Michael Saylor – bitcoin bull and the CEO of software giant MicroStrategy – has announced that he is leaving his post as the chief executive of the firm that has ultimately made institutional investing in digital currency a popular fad.
Michael Saylor Is No Longer CEO of MicroStrategy
Saylor has long been a fanatic of bitcoin, claiming in the past that it will be the future of finance. Unfortunately, he has made several monetary decisions surrounding bitcoin that have put his company in jeopardy. At the time of writing, with BTC failing to recuperate from its summer losses at a steady pace, MicroStrategy has lost more than $1 billion thanks to its ongoing bitcoin investments. Many of these investments occurred at the hands of or under the advice of Saylor.
Saylor has been heading MicroStrategy since 1989. With more than 30 years of history shared with the company, he’s likely feeling a few pains about having to step away, though he won’t be ending his relationship with the firm fully. His position will be split into two separate positions, and Saylor instead will be the company’s new “executive chairman.”
At press time, no representatives of MicroStrategy have come out to say that the departure has anything to do with Saylor’s bitcoin decisions. Saylor has also explained in a statement:
I believe that splitting the roles of chairman and CEO will enable us to better pursue our two corporate strategies of acquiring and holding bitcoin and growing our enterprise analytics software business. As executive chairman, I will be able to focus more on our bitcoin acquisition strategy and related bitcoin advocacy initiatives, while Phong [Le] will be empowered as CEO to manage overall corporate operations.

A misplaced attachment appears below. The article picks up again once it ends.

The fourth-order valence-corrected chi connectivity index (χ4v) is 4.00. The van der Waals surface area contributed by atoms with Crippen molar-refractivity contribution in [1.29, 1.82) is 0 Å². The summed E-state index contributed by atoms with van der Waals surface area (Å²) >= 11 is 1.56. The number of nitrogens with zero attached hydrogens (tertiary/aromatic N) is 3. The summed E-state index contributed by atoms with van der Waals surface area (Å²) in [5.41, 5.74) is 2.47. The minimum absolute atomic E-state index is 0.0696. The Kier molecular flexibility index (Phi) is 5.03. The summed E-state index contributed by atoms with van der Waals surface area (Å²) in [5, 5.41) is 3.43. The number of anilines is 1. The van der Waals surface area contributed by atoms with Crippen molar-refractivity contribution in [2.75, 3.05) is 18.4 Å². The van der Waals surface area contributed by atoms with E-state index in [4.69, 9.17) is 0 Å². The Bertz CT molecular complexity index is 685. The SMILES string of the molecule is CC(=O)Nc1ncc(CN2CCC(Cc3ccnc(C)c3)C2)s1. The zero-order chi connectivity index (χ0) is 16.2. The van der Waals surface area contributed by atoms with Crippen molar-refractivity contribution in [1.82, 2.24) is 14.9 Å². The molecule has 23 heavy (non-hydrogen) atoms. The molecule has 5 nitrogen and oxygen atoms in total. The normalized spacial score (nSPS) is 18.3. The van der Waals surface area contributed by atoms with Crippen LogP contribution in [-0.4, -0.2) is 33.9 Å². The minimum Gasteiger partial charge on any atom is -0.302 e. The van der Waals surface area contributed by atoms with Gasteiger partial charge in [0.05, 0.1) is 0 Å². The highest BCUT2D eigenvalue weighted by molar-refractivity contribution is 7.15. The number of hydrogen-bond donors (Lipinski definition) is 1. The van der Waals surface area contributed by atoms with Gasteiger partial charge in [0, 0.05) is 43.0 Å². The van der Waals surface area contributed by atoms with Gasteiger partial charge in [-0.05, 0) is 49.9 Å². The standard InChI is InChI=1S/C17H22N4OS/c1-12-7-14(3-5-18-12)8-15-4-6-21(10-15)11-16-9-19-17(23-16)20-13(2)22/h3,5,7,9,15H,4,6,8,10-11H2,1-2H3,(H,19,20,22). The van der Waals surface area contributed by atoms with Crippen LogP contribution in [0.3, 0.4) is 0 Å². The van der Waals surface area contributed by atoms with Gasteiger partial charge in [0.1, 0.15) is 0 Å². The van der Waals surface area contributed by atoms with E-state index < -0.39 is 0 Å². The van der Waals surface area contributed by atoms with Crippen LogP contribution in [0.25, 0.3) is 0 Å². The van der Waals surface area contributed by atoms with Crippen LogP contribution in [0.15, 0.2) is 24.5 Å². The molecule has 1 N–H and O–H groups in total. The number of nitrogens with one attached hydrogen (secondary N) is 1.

Despite being a hardcore software enterprise, MicroStrategy has ultimately lost its positioning in the world of business intelligence and become something of a speculative vehicle in the world of digital currency given how much of the asset has been added to its balance sheet. MicroStrategy first bought bitcoin in August of 2020, roughly two years ago. More than $200 million worth of the asset was purchased, and this was instantly followed by another $150 million buy, meaning that by the end of that month, MicroStrategy owned close to half-a-billion worth of BTC.
At First, Things Worked
A month later, the price of BTC fell, and while most companies would have thrown in the towel and sold the assets at a loss, MicroStrategy did the exact opposite. It continued its bitcoin buys, a move that ultimately proved fruitful the following month when PayPal announced it would allow customers to purchase and hold digital currencies on its platform.
This caused the price of bitcoin to shoot up practically overnight, and suddenly, MicroStrategy went from being in the hole to being a very wealthy firm and one of BTC’s biggest loyalists.
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